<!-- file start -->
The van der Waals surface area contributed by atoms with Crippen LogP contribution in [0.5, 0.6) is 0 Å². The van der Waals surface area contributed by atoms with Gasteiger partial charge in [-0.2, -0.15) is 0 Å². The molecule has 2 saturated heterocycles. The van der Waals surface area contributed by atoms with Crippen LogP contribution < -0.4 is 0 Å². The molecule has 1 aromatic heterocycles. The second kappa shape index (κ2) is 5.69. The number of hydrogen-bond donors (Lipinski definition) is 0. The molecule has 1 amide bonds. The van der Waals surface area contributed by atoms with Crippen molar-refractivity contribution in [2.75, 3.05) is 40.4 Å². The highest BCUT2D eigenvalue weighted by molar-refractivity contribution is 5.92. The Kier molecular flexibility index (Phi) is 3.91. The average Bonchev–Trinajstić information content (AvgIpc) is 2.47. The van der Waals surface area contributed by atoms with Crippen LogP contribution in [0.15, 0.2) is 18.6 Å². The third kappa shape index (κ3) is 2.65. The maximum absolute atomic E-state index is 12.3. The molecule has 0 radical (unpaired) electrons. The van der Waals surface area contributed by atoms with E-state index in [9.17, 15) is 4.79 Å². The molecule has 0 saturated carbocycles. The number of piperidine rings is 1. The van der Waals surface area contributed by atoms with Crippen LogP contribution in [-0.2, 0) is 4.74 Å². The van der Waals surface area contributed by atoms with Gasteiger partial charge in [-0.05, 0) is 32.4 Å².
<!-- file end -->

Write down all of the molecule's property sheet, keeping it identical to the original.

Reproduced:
The van der Waals surface area contributed by atoms with Crippen LogP contribution in [0.5, 0.6) is 0 Å². The van der Waals surface area contributed by atoms with Gasteiger partial charge in [-0.2, -0.15) is 0 Å². The molecule has 2 saturated heterocycles. The van der Waals surface area contributed by atoms with Crippen LogP contribution < -0.4 is 0 Å². The molecule has 1 aromatic heterocycles. The second kappa shape index (κ2) is 5.69. The number of hydrogen-bond donors (Lipinski definition) is 0. The molecule has 1 amide bonds. The van der Waals surface area contributed by atoms with Crippen molar-refractivity contribution in [2.75, 3.05) is 40.4 Å². The highest BCUT2D eigenvalue weighted by molar-refractivity contribution is 5.92. The Kier molecular flexibility index (Phi) is 3.91. The average Bonchev–Trinajstić information content (AvgIpc) is 2.47. The van der Waals surface area contributed by atoms with Crippen LogP contribution in [0.15, 0.2) is 18.6 Å². The third kappa shape index (κ3) is 2.65. The maximum absolute atomic E-state index is 12.3. The molecule has 0 radical (unpaired) electrons. The van der Waals surface area contributed by atoms with E-state index in [9.17, 15) is 4.79 Å². The molecule has 0 saturated carbocycles. The number of piperidine rings is 1. The van der Waals surface area contributed by atoms with Crippen LogP contribution in [-0.2, 0) is 4.74 Å². The van der Waals surface area contributed by atoms with Gasteiger partial charge in [-0.05, 0) is 32.4 Å².